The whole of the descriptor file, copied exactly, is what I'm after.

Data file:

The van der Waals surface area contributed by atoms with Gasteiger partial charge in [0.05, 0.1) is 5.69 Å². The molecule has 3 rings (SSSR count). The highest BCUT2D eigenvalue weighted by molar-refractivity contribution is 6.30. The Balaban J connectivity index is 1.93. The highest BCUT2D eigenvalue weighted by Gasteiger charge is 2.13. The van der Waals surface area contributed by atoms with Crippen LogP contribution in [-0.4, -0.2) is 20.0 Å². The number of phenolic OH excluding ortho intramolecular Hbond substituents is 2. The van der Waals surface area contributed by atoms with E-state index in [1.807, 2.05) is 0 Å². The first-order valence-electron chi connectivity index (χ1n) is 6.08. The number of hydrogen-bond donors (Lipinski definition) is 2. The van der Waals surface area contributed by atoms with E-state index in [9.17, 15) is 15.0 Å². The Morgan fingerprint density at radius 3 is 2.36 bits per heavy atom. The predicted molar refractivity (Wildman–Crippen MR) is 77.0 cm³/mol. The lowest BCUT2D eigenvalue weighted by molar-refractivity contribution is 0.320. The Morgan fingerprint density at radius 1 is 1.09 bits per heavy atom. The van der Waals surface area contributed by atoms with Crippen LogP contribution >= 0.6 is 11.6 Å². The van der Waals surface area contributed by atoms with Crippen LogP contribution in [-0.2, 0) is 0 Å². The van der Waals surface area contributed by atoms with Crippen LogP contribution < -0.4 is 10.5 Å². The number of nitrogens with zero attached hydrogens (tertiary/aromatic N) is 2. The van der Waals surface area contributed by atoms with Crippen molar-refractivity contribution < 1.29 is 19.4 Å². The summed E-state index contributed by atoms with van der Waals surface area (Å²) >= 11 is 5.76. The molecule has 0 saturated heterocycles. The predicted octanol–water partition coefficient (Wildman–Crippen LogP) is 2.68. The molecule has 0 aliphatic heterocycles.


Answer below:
The van der Waals surface area contributed by atoms with Gasteiger partial charge in [0.05, 0.1) is 5.69 Å². The molecule has 3 rings (SSSR count). The highest BCUT2D eigenvalue weighted by molar-refractivity contribution is 6.30. The Balaban J connectivity index is 1.93. The highest BCUT2D eigenvalue weighted by Gasteiger charge is 2.13. The van der Waals surface area contributed by atoms with Crippen LogP contribution in [-0.4, -0.2) is 20.0 Å². The number of phenolic OH excluding ortho intramolecular Hbond substituents is 2. The van der Waals surface area contributed by atoms with E-state index in [1.807, 2.05) is 0 Å². The first-order valence-electron chi connectivity index (χ1n) is 6.08. The number of hydrogen-bond donors (Lipinski definition) is 2. The van der Waals surface area contributed by atoms with E-state index in [9.17, 15) is 15.0 Å². The Morgan fingerprint density at radius 3 is 2.36 bits per heavy atom. The predicted molar refractivity (Wildman–Crippen MR) is 77.0 cm³/mol. The lowest BCUT2D eigenvalue weighted by molar-refractivity contribution is 0.320. The Morgan fingerprint density at radius 1 is 1.09 bits per heavy atom. The van der Waals surface area contributed by atoms with Crippen LogP contribution >= 0.6 is 11.6 Å². The van der Waals surface area contributed by atoms with Crippen LogP contribution in [-0.2, 0) is 0 Å². The van der Waals surface area contributed by atoms with Crippen LogP contribution < -0.4 is 10.5 Å². The number of nitrogens with zero attached hydrogens (tertiary/aromatic N) is 2. The van der Waals surface area contributed by atoms with Crippen molar-refractivity contribution < 1.29 is 19.4 Å². The summed E-state index contributed by atoms with van der Waals surface area (Å²) >= 11 is 5.76. The molecule has 0 saturated heterocycles. The predicted octanol–water partition coefficient (Wildman–Crippen LogP) is 2.68. The molecule has 0 aliphatic heterocycles.